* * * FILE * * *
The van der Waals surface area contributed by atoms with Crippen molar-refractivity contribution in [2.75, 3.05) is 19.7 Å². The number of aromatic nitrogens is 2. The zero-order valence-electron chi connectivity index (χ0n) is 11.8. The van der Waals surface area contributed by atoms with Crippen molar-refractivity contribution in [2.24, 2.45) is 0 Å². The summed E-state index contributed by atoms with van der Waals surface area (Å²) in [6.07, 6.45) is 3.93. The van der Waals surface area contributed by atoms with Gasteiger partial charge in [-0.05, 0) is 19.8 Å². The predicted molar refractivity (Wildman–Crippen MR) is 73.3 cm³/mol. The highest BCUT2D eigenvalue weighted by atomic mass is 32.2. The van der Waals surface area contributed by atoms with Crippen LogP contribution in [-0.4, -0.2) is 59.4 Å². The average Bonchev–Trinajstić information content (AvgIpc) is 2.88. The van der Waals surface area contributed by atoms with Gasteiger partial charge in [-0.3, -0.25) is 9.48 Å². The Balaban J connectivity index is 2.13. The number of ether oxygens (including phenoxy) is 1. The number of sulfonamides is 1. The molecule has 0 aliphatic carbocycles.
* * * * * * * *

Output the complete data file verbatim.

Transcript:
The van der Waals surface area contributed by atoms with Crippen molar-refractivity contribution in [2.75, 3.05) is 19.7 Å². The number of aromatic nitrogens is 2. The zero-order valence-electron chi connectivity index (χ0n) is 11.8. The van der Waals surface area contributed by atoms with Crippen molar-refractivity contribution in [2.24, 2.45) is 0 Å². The summed E-state index contributed by atoms with van der Waals surface area (Å²) in [6.07, 6.45) is 3.93. The van der Waals surface area contributed by atoms with Gasteiger partial charge in [-0.05, 0) is 19.8 Å². The predicted molar refractivity (Wildman–Crippen MR) is 73.3 cm³/mol. The highest BCUT2D eigenvalue weighted by atomic mass is 32.2. The van der Waals surface area contributed by atoms with Crippen LogP contribution in [-0.4, -0.2) is 59.4 Å². The average Bonchev–Trinajstić information content (AvgIpc) is 2.88. The van der Waals surface area contributed by atoms with Gasteiger partial charge in [-0.3, -0.25) is 9.48 Å². The Balaban J connectivity index is 2.13. The number of ether oxygens (including phenoxy) is 1. The number of sulfonamides is 1. The molecule has 0 aliphatic carbocycles.